As you all know I am a technology nut. I love all aspects of the tech world from software to hardware and all in-between. A few years ago I became infatuated with all things Apple. In 2005 I bought my first Apple product, an iPod. In 2006 I bought a Mac Mini and ventured into the world of OSX. In 2008 I bought an iPhone after much desire and begging of Rogers to carry it.
In the past year though my feelings have changed. In September I purchased a new top of the line Dell PC with Windows 7 and have had no regrets. Windows 7 is stable and sleek and works perfect for me and my needs. That was a big leap but the leap I made this past week was bigger. I purchased a Google Nexus One phone to replace my iPhone.
Google announced the availability of the Nexus One in Canada on March 16, 2010. At that point I had been doing a lot of research on not only the Nexus One but Android as well. By that time my iPhone was a year and a half old and was starting to show a little age. It was an original 3G phone with a slower processor and a minimal amount of RAM. I had it jailbroken to allow me to do things that Apple didn’t think I should be doing. Simple things like having 2 Exchange accounts and different backgrounds and arrangements of icons. I was starting to get frustrated with Apples draconian policies regarding apps and the iPhone itself. I have always been one to prefer free and open software and hardware when possible so Apple was really starting to bother me.
So when the Nexus One was available on Rogers in Canada I had to go for it. The only thing that held me back from pushing the “Purchase” button for a few hours was the cost. It sold directly from Google web store for $529.00 USD. The Canadian dollar was close to par with the US dollar at the time so I was not concerned with that. I knew that there would be taxes added as well as shipping and that would bring up the cost.
I did some number crunching and decided that the final price tag was worth it. I purchased that phone online that evening and got an email that the phone had shipped the next day!. Needless to say I was excited.
When I got the phone I was impressed right away. The packaging was beautiful, very “Apple-like”, meaning that it was minimal but effective. The phone itself is by HTC and is very well designed and built. The minimal buttons are nice because it makes it very aesthetically pleasing while remaining functional. The screen is very beautiful as well. It’s bright and very high resolution, in fact at least twice the resolution of the current iPhone.
The trackball is just the right sensitivity to allow scrolling but not be in the way. The four “soft buttons” on the face of the device can be frustrating at times. Sometimes they are not as sensitive as I would like, meaning the need to be pressed more then once. Other times they are too sensitive and I find myself accidentally hitting them and ending up going back a page or going to the home screen. I have a feeling this is because I’m still used to the iPhone layout and need to train my fingers to not touch that area when I don’t need to .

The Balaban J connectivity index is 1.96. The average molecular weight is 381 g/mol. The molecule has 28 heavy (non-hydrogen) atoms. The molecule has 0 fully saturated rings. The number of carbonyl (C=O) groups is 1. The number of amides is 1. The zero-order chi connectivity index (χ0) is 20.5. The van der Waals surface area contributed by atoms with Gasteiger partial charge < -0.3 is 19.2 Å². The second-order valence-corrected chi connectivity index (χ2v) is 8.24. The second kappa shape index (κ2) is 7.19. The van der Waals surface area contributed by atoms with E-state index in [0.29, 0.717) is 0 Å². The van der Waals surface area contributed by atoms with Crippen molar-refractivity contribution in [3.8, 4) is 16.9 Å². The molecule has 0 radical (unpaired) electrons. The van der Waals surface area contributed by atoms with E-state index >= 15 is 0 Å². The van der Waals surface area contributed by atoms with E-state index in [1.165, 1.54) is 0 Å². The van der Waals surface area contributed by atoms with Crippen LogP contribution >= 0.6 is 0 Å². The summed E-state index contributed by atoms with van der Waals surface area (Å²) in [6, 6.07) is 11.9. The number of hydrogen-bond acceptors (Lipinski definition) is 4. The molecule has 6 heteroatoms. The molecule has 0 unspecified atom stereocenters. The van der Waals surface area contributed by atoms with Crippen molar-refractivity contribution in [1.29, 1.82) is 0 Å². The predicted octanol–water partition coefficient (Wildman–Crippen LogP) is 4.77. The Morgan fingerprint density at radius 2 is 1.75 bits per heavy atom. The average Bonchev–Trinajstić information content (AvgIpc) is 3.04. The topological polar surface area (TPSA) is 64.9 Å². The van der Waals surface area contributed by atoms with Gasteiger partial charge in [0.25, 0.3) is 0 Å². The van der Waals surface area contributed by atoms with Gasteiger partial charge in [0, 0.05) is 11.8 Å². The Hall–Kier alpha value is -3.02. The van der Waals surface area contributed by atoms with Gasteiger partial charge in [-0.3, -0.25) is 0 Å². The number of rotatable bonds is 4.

I love the fact that it has a standard mini-USB port to connect to the PC and to charge. The proprietary Apple cable system was annoying and cumbersome. Also the fact that I can remove the battery and replace it at will is a nice touch. The memory is expandable. It came with a 4GB micro-SD but I purchased an 8 GB card so that I can put more videos and music on it. There was even a little Android themed neoprene sleeve to protect the phone in the box, nice touch Google!
In terms of applications I am very pleased with the selection. Basically any apps I was using on the iPhone were available in the Android marketplace either provided by the same company or some open source equivalent. Within minutes of popping in my SIM card and booting the phone I had a Twitter application (Seesmic) installed, along with the Facebook app.
One of the biggest reasons I choose the Google phone was because of the ease that this phone integrates with Google services like GMail and Calendar and Contacts. Again within seconds of entering my Google username and password at boot up the phone has synced my email, calendars and contacts from the web. No further configuration required. Changes I make on the phone are immediately pushed to the ‘cloud’ and any changes I make online are just as quickly pushed to the phone. Perfect sync!
I did make a few app choices that I would recommend.
1) Replace the built in SMS messaging utility with the free Handcent. Its cleaner and allows you to have alert pop-ups similar to the iPhone.
2) Replace the built in music application with Meridian, Its plays both music and videos in one application and will pick up play lists and album art.
3) With an Android phone you need a talk killer app to help save memory and battery. The best I found so far is Advanced Take Killer. Its simple to use and actually works. Just remember to put the apps you don’t want automatically killed in the ignore list.
My next real task is to figure out how to develop for it and make my own applications. I just need to figure out what applications I want to make.
So was the money I shelled out for the phone worth it? I’d say yes. It’s a beautiful piece of hardware running an open and free operating system that allows me to do with it whatever I want. I really truly believe that Android is ready for prime time and that hardware manufacturers and cell phone carriers need to ramp up its production and promotion.